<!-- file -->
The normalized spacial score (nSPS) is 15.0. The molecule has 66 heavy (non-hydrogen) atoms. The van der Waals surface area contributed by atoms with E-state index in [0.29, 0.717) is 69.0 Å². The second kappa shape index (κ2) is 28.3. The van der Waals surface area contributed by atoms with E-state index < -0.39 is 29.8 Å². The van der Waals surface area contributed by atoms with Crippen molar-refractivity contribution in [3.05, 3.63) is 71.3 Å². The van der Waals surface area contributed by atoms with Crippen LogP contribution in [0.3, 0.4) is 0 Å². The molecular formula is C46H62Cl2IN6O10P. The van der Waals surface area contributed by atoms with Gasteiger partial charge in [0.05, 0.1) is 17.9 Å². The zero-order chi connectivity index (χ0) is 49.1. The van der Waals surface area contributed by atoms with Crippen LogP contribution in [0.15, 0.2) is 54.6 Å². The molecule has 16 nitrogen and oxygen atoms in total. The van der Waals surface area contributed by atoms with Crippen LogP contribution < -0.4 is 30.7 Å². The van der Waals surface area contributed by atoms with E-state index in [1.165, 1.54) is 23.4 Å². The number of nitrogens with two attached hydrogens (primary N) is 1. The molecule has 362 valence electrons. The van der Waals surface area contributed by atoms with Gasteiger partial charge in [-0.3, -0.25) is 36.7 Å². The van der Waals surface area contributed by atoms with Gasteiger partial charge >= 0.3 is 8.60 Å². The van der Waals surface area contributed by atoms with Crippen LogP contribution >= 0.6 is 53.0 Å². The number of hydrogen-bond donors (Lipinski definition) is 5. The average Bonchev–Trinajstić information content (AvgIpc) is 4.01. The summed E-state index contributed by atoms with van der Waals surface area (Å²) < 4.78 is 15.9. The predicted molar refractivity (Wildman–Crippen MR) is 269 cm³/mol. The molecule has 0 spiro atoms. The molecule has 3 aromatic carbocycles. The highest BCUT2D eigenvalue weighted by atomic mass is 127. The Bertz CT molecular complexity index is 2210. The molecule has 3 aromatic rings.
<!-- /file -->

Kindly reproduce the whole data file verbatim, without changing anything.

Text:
The normalized spacial score (nSPS) is 15.0. The molecule has 66 heavy (non-hydrogen) atoms. The van der Waals surface area contributed by atoms with E-state index in [0.29, 0.717) is 69.0 Å². The second kappa shape index (κ2) is 28.3. The van der Waals surface area contributed by atoms with E-state index < -0.39 is 29.8 Å². The van der Waals surface area contributed by atoms with Crippen molar-refractivity contribution in [3.05, 3.63) is 71.3 Å². The van der Waals surface area contributed by atoms with Crippen LogP contribution in [0.3, 0.4) is 0 Å². The molecular formula is C46H62Cl2IN6O10P. The van der Waals surface area contributed by atoms with Gasteiger partial charge in [0.05, 0.1) is 17.9 Å². The zero-order chi connectivity index (χ0) is 49.1. The van der Waals surface area contributed by atoms with Crippen LogP contribution in [0.15, 0.2) is 54.6 Å². The molecule has 16 nitrogen and oxygen atoms in total. The van der Waals surface area contributed by atoms with Crippen LogP contribution < -0.4 is 30.7 Å². The van der Waals surface area contributed by atoms with E-state index in [1.165, 1.54) is 23.4 Å². The number of nitrogens with two attached hydrogens (primary N) is 1. The molecule has 362 valence electrons. The van der Waals surface area contributed by atoms with Gasteiger partial charge in [-0.3, -0.25) is 36.7 Å². The van der Waals surface area contributed by atoms with Gasteiger partial charge >= 0.3 is 8.60 Å². The van der Waals surface area contributed by atoms with Crippen LogP contribution >= 0.6 is 53.0 Å². The number of hydrogen-bond donors (Lipinski definition) is 5. The average Bonchev–Trinajstić information content (AvgIpc) is 4.01. The summed E-state index contributed by atoms with van der Waals surface area (Å²) < 4.78 is 15.9. The predicted molar refractivity (Wildman–Crippen MR) is 269 cm³/mol. The molecule has 0 spiro atoms. The molecule has 3 aromatic carbocycles. The highest BCUT2D eigenvalue weighted by atomic mass is 127. The Bertz CT molecular complexity index is 2210. The molecule has 3 aromatic rings.